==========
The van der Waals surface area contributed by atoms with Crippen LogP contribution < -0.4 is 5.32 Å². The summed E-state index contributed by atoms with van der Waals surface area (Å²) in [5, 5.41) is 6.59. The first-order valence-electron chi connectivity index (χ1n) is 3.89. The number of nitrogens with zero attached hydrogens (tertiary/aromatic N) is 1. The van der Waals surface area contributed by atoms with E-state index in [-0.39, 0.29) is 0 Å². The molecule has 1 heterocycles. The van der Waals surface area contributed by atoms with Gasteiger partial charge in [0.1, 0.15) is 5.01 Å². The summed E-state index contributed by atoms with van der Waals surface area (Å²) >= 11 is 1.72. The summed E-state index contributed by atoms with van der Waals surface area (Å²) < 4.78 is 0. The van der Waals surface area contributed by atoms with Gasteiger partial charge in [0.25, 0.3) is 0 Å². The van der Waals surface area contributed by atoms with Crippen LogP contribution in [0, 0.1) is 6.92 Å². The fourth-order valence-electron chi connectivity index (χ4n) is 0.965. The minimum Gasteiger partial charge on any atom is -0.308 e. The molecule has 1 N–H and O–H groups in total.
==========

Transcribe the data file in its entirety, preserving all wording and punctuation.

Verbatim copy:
The van der Waals surface area contributed by atoms with Crippen LogP contribution < -0.4 is 5.32 Å². The summed E-state index contributed by atoms with van der Waals surface area (Å²) in [5, 5.41) is 6.59. The first-order valence-electron chi connectivity index (χ1n) is 3.89. The number of nitrogens with zero attached hydrogens (tertiary/aromatic N) is 1. The van der Waals surface area contributed by atoms with E-state index in [-0.39, 0.29) is 0 Å². The molecule has 1 heterocycles. The van der Waals surface area contributed by atoms with Gasteiger partial charge in [0.1, 0.15) is 5.01 Å². The summed E-state index contributed by atoms with van der Waals surface area (Å²) >= 11 is 1.72. The summed E-state index contributed by atoms with van der Waals surface area (Å²) < 4.78 is 0. The van der Waals surface area contributed by atoms with Gasteiger partial charge in [0.25, 0.3) is 0 Å². The van der Waals surface area contributed by atoms with Crippen LogP contribution in [0, 0.1) is 6.92 Å². The fourth-order valence-electron chi connectivity index (χ4n) is 0.965. The minimum Gasteiger partial charge on any atom is -0.308 e. The molecule has 1 N–H and O–H groups in total.